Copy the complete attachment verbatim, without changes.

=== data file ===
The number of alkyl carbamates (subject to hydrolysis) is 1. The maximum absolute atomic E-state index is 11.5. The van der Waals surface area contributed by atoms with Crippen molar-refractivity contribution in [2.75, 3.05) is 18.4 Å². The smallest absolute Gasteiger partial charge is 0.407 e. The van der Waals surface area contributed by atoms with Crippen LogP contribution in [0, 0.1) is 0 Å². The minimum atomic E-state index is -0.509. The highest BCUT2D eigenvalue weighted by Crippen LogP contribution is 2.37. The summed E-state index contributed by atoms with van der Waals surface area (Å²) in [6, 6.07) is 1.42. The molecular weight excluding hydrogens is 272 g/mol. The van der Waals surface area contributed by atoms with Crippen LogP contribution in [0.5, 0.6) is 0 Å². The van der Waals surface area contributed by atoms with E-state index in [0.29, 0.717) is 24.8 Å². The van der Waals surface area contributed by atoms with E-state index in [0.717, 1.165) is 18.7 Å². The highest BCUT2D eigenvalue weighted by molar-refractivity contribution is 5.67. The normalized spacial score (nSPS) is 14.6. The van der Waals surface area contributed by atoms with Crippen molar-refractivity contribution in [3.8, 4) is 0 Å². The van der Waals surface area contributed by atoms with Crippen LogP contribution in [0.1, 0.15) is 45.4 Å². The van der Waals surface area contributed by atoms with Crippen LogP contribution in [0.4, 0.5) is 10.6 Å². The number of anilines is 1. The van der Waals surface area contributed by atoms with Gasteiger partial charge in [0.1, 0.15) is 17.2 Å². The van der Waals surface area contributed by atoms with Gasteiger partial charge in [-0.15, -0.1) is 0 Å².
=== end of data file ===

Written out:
The number of alkyl carbamates (subject to hydrolysis) is 1. The maximum absolute atomic E-state index is 11.5. The van der Waals surface area contributed by atoms with Crippen molar-refractivity contribution in [2.75, 3.05) is 18.4 Å². The smallest absolute Gasteiger partial charge is 0.407 e. The van der Waals surface area contributed by atoms with Crippen LogP contribution in [0, 0.1) is 0 Å². The minimum atomic E-state index is -0.509. The highest BCUT2D eigenvalue weighted by Crippen LogP contribution is 2.37. The summed E-state index contributed by atoms with van der Waals surface area (Å²) in [6, 6.07) is 1.42. The molecular weight excluding hydrogens is 272 g/mol. The van der Waals surface area contributed by atoms with Crippen LogP contribution in [0.5, 0.6) is 0 Å². The van der Waals surface area contributed by atoms with E-state index in [0.29, 0.717) is 24.8 Å². The van der Waals surface area contributed by atoms with E-state index in [0.717, 1.165) is 18.7 Å². The highest BCUT2D eigenvalue weighted by molar-refractivity contribution is 5.67. The normalized spacial score (nSPS) is 14.6. The van der Waals surface area contributed by atoms with Crippen molar-refractivity contribution in [3.8, 4) is 0 Å². The van der Waals surface area contributed by atoms with Crippen LogP contribution in [0.1, 0.15) is 45.4 Å². The van der Waals surface area contributed by atoms with Crippen LogP contribution in [0.4, 0.5) is 10.6 Å². The number of anilines is 1. The van der Waals surface area contributed by atoms with Gasteiger partial charge in [0.1, 0.15) is 17.2 Å². The van der Waals surface area contributed by atoms with Gasteiger partial charge in [-0.15, -0.1) is 0 Å².